Researchers say they've taken a significant stride forward in understanding how relaxation techniques such as meditation, prayer and yoga improve health: by changing patterns of gene activity that affect how the body responds to stress.
The changes were seen both in long-term practitioners and in newer recruits, the scientists said.
"It's not all in your head," said Dr. Herbert Benson, president emeritus of the Benson-Henry Institute for Mind/Body Medicine at Massachusetts General Hospital and an associate professor of medicine at Harvard Medical School. "What we have found is that when you evoke the relaxation response, the very genes that are turned on or off by stress are turned the other way. The mind can actively turn on and turn off genes. The mind is not separated from the body."
One outside expert agreed.
"It's sort of like reverse thinking: If you can wreak havoc on yourself with lifestyle choices, for example, [in a way that] causes expression of latent genetic manifestations in the negative, then the reverse should hold true," said Dr. Gerry Leisman, director of the F.R. Carrick Institute for Clinical Ergonomics, Rehabilitation and Applied Neuroscience at Leeds Metropolitan University in the UK.
"Biology is not entirely our destiny, so while there are things that give us risk factors, there's a lot of 'wiggle' in this," added Leisman, who is also a professor at the University of Haifa in Israel. "This paper is pointing that there is a technique that allows us to play with the wiggle."
Benson, a pioneer in the field of mind-body medicine, is co-senior author of the new study, which is published in the journal PLoS One.
Benson first described the relaxation response 35 years ago. Mind-body approaches that elicit the response include meditation, repetitive prayer, yoga, tai chi, breathing exercises, progressive muscle relaxation, biofeedback, guided imagery and Qi Gong.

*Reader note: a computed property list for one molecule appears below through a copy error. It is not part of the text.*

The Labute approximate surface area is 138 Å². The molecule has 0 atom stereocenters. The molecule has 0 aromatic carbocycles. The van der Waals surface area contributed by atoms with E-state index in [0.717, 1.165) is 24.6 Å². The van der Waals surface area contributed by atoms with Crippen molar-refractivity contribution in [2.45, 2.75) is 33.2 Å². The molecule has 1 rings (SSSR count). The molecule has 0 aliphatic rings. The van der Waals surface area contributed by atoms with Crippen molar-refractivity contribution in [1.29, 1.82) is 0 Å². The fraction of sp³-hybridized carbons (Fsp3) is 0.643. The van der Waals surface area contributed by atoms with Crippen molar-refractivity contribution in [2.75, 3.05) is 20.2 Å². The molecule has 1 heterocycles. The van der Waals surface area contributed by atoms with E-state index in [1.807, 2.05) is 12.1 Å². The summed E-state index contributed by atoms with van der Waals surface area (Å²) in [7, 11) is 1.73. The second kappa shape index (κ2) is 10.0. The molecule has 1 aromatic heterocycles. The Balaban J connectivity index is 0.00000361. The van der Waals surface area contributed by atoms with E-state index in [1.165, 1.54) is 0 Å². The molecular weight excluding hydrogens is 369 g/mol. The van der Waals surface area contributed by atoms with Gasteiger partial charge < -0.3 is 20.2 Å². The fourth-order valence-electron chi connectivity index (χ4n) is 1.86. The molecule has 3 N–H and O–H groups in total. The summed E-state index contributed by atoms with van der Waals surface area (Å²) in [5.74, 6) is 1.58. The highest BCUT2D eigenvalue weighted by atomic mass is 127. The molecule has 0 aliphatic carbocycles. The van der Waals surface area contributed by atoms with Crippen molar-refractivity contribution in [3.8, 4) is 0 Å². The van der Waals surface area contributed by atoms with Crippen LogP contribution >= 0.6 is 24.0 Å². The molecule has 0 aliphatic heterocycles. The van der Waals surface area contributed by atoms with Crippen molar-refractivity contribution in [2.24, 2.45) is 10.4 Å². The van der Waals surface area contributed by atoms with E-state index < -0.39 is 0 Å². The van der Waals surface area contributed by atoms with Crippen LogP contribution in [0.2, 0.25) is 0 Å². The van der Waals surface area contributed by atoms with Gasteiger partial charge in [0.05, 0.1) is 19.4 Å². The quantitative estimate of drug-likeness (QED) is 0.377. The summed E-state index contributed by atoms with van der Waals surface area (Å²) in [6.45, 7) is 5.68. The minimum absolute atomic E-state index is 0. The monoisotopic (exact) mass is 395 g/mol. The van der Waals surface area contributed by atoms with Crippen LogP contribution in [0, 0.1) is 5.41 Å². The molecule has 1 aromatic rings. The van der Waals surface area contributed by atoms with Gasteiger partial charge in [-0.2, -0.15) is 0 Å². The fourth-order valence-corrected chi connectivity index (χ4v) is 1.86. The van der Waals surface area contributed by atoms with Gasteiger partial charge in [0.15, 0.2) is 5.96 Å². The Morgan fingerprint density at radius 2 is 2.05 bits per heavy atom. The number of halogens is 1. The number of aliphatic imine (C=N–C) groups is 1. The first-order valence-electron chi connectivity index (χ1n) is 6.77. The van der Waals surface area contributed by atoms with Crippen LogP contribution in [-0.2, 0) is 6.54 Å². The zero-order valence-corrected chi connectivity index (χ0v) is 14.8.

"Previously, we had noted that there were scores of diseases that could be treated by eliciting the relaxation response everything from different kinds of pain, infertility, rheumatoid arthritis, insomnia," Benson said.
He believes that this study is the first comprehensive look at how mind states can affect gene expression. It also focuses on gene activity in healthy individuals.
Benson and his colleagues compared gene-expression patterns in 19 long-term practitioners, 19 healthy controls and 20 newcomers who underwent eight weeks of relaxation-response training.
More than 2,200 genes were activated differently in the long-time practitioners relative to the controls and 1,561 genes in the short-timers compared to the long-time practitioners. Some 433 of the differently activated genes were shared among short-term and long-term practitioners.
Further genetic analysis revealed changes in cellular metabolism, response to oxidative stress and other processes in both short- and long-term practitioners. All of these processes may contribute to cellular damage stemming from chronic stress.
Another expert had a mixed response to the findings.
Robert Schwartz, director of the Texas A&M Health Science Center's Institute of Biosciences and Technology in Houston, noted that the study was relatively small. He also wished that there had been more data on the levels of stress hormones within the control group, for comparison purposes.
However, Schwartz called the study "unique and very exciting. It demonstrates that all these techniques of relaxation response have a biofeedback mechanism that alters gene expression."
He pointed out that the researchers looked at blood cells, which consist largely of immune cells. "You're getting the response most probably in the immune cell population," Schwartz said.
"We all are under stress and have many manifestations of that stress," Benson added. "To adequately protect ourselves against stress, we should use an approach and a technique that we believe evokes the relaxation response 20 minutes, once a day."